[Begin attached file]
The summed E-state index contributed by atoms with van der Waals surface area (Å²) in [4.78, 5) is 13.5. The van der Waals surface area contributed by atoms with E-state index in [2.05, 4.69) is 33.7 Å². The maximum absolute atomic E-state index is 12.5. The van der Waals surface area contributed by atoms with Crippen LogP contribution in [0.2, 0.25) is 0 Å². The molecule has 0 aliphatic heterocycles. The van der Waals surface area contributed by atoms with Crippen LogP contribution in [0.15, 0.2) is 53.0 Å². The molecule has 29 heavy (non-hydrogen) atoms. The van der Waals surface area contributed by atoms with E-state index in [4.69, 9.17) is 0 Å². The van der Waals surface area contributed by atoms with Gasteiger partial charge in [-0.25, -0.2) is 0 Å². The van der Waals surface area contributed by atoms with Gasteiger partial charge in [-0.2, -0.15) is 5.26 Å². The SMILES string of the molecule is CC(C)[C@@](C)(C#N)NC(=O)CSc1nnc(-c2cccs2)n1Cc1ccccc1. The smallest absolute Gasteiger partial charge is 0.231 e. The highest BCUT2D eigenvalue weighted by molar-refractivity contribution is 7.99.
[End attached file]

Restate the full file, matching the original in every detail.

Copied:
The summed E-state index contributed by atoms with van der Waals surface area (Å²) in [4.78, 5) is 13.5. The van der Waals surface area contributed by atoms with E-state index in [2.05, 4.69) is 33.7 Å². The maximum absolute atomic E-state index is 12.5. The van der Waals surface area contributed by atoms with Crippen LogP contribution in [0.2, 0.25) is 0 Å². The molecule has 0 aliphatic heterocycles. The van der Waals surface area contributed by atoms with Crippen LogP contribution in [0.15, 0.2) is 53.0 Å². The molecule has 29 heavy (non-hydrogen) atoms. The van der Waals surface area contributed by atoms with E-state index in [4.69, 9.17) is 0 Å². The van der Waals surface area contributed by atoms with Gasteiger partial charge in [-0.25, -0.2) is 0 Å². The van der Waals surface area contributed by atoms with Gasteiger partial charge in [-0.2, -0.15) is 5.26 Å². The SMILES string of the molecule is CC(C)[C@@](C)(C#N)NC(=O)CSc1nnc(-c2cccs2)n1Cc1ccccc1. The smallest absolute Gasteiger partial charge is 0.231 e. The highest BCUT2D eigenvalue weighted by molar-refractivity contribution is 7.99.